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Beyond Bullets: A Photo Journal of…

Beyond Bullets: A Photo Journal of Afganistan

by Rafal Gerszak

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A photojournalist first embeds with the military to record what is happening in Afghanistan and later returns to discover and understand the story of the Afghan people, their day-to-day lives, and the challenges they face in a long war-torn country. A very personal account that I see serving as an introduction for young people to learn about a newsmaking country, or to supplement other books about Afghanistan. ( )
  Salsabrarian | Feb 2, 2016 |
This photo journal of a foreigner in Afghanistan, Rafal Gerszak, covers both military and civilian persepective. The photographer is a Polish-Canadian who spent time as a youth in a refugee camp. He embeds with American forces in the first part of the book, but later comes back to the country on his own to witness Afghan civilian life. Some of it takes your breathe away. The volunteer doctor, the soldier who appears on the cover, the stoic mother guarding her dying child. We also get a bit of insight into the photographer's (rather than reporter) take on life, reflected best by the composition of the book. ( )
  geraldinefm | Jun 23, 2012 |
Part journal, part commentary, this 100+ page photo diary shows a non-heroic side to the war in Afghanistan. There is no titillation or melodrama in the words and photos showing the disconnect between modernity (bullet-proof tanks) and traditional practices (camels), between peace (praying to Allah) and war (loading an injured victim in to a helicopter). Despite the whimsical handwriting font and the picture book format, the content is ill-suited for young readers, as topics including suicide, death, loss of limb, bombs, post-traumatic stress, and shooting are mentioned matter-of-factly. Still, the second half of the story, focusing on civilian life, brings unexpected moments -- Afghans riding amusement park rides, diving into swimming pools, and piloting paddle boats. Few teens have imagined that there is world beyond the military story, a world of Coke cans, a golf course, a zoo featuring Afghanistan's only pig, and dice games. Photos of men are far more prevalent than those of women (due to Afghan societal mores). Although captions on the photos would be a welcome addition, this honest, balanced photomemoir has an urgently-needed place in teen collections. The author/photographer's own youth was spent in part in refugee camps. Highly recommended. (228) ( )
  activelearning | Dec 10, 2011 |
This is not my typical type of book. Can't say I loved it but I do understand a little bit more about Afganistan and it's people. I wish their was no need for any war.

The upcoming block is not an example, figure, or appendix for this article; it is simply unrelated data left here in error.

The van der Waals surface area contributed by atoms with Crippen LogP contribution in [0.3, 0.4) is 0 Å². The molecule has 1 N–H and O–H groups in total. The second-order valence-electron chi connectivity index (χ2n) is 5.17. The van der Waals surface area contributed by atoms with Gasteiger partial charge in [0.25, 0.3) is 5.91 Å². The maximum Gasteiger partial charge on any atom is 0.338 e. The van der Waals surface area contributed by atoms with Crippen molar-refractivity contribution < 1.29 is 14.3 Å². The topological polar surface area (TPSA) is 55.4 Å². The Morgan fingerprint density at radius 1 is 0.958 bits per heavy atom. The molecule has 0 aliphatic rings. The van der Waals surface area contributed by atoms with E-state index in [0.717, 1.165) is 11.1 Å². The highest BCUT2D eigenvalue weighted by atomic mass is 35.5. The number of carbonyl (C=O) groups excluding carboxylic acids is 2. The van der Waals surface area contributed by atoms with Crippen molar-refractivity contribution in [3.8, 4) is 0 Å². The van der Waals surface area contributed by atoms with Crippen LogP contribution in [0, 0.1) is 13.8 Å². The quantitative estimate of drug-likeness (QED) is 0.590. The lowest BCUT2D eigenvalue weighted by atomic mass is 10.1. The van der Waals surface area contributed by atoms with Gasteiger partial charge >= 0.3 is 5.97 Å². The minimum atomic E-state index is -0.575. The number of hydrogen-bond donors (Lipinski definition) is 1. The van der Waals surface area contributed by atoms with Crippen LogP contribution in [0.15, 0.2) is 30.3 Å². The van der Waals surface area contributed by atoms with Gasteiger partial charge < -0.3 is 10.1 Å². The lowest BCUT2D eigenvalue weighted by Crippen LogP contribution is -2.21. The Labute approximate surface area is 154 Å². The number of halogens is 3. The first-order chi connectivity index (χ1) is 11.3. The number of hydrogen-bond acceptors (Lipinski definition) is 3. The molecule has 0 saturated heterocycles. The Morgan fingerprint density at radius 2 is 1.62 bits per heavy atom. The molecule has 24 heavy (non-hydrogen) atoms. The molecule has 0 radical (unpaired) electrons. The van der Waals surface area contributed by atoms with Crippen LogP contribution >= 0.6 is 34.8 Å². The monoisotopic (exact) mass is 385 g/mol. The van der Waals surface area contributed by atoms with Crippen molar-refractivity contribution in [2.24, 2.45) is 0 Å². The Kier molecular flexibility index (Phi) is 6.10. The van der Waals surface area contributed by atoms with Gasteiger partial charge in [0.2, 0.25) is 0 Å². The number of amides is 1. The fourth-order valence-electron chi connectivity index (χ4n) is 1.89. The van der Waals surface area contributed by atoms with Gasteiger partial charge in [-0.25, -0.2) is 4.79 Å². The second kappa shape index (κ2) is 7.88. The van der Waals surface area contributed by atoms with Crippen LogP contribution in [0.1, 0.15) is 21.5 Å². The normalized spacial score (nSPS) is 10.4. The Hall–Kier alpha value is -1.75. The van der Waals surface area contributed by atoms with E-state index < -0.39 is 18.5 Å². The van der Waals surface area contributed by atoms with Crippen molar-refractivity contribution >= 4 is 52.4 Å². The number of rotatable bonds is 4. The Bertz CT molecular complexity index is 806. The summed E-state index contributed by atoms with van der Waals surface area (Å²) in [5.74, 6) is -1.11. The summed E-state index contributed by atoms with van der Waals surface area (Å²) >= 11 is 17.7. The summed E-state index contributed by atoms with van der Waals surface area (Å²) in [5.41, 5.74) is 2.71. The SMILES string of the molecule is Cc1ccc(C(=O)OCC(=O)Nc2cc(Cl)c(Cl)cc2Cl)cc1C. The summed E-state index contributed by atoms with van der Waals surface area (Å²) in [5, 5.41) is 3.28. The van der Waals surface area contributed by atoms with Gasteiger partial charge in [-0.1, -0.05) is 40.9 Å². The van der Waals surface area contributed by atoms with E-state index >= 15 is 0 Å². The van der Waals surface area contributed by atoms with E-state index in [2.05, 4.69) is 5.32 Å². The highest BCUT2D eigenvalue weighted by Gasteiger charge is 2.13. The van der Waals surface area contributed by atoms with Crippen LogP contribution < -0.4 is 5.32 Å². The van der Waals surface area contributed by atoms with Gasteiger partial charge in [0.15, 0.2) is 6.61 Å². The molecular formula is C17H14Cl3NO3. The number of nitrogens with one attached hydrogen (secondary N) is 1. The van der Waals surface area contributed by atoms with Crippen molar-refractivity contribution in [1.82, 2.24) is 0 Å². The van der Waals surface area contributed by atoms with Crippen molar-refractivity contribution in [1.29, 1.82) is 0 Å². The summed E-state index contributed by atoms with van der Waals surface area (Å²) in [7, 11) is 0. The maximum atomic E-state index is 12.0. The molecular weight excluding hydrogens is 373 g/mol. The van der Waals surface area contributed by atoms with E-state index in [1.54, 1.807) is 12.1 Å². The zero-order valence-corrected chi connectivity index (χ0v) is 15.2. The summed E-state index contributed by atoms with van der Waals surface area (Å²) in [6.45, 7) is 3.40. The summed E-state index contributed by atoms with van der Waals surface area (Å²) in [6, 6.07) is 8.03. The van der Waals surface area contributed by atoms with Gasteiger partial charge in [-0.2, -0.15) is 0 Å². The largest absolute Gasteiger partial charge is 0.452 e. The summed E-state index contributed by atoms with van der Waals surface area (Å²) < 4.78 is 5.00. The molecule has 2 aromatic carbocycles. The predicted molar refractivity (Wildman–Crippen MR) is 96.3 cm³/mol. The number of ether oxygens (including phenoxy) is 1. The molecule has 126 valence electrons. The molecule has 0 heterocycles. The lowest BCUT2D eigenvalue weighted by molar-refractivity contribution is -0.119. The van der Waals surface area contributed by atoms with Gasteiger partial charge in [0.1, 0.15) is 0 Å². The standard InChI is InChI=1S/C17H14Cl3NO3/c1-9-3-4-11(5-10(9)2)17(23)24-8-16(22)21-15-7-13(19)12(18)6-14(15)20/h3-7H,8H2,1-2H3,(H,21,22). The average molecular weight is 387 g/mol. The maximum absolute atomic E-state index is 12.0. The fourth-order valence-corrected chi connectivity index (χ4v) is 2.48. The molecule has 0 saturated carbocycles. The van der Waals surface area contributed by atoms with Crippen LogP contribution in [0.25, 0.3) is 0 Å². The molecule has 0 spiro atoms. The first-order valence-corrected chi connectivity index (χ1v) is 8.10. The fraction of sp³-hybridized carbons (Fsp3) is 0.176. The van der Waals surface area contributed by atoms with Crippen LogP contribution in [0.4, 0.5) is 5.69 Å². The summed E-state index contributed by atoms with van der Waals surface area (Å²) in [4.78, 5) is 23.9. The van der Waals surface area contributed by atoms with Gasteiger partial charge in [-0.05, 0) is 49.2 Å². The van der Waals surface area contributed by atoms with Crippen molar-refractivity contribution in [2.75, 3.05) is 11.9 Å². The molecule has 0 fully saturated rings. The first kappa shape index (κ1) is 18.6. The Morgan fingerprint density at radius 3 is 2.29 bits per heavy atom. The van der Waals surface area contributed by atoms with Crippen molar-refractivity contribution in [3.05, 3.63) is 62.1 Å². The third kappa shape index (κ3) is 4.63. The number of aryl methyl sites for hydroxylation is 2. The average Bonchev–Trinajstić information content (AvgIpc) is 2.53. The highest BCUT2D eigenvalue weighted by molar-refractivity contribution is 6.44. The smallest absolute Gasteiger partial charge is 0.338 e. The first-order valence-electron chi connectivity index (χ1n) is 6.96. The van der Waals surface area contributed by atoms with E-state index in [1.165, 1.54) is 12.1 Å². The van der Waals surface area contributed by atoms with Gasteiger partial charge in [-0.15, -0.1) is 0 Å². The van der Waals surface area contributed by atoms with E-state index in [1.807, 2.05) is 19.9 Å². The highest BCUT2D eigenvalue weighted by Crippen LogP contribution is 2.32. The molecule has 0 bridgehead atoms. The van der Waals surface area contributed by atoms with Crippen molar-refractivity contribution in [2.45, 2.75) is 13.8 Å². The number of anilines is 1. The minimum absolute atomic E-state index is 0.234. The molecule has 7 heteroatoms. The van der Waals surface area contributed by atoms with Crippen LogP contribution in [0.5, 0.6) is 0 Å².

Rafel Gerszak spent a year enbedded with American troups. He saw and photographed the war. Then later he went back to Afganistan on his own to see how the life was during war and what they were like.
This book was filled with pictures he took. Also had his journal and what was going on. plus facts about the people,politics.
He showed the struggle the people with injuries from war. Doctors treating people without the drugs and supplies we take for granted. Showed how the women are and told more because its hard to get photographs of women. Showed some changes, somethings stay the same.
Told how after a year enbedded than comming back to see the everyday life than going back with same American troups how much he had changed too.
I was given an ebook of this book so it was a little hard sometimes to see all I wanted to see. These photos moved me and make me appreciate the freedoms that I and my girls have. Hard to see the suffering but it's good that we know the cost of wars and freedoms. ( )
  rhonda1111 | Sep 24, 2011 |
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Amazon.com Product Description (ISBN 155451293X, Hardcover)

Stunning photos reveal an Afghanistan we rarely see.

Award-winning photographer Rafal Gerszak spent a year embedded with the American military in Afghanistan, where he used his camera to document everyday life in the war-torn country. While there, he developed a deep affection for the land and its people, and he later returned on his own. Despite the dangers around him, he continued taking photos, exposing the plight of that besieged country.

Framed by journal entries that relate his experiences on two levels -- as a foreigner looking for a deeper connection to a country that has stirred him and as a journalist looking for another side to the story -- Beyond Bullets addresses the volatile situation in Afghanistan with sensitivity and profound insight. Through Gerszak's lens, readers can see the shattered aftermath of military attacks and dismal hospitals and refugee camps, but they can also experience the vibrant activity of life in the markets, at home and on the Muslim day of rest.

Featuring more than 40 of Gerszak's photographs and at once harrowing and heartrending, Beyond Bullets is as illuminating as it is riveting.

(retrieved from Amazon Thu, 12 Mar 2015 18:09:33 -0400)

Journal entries and stunning photographs by an award-winning photographer address the volatile situation in Afghanistan.

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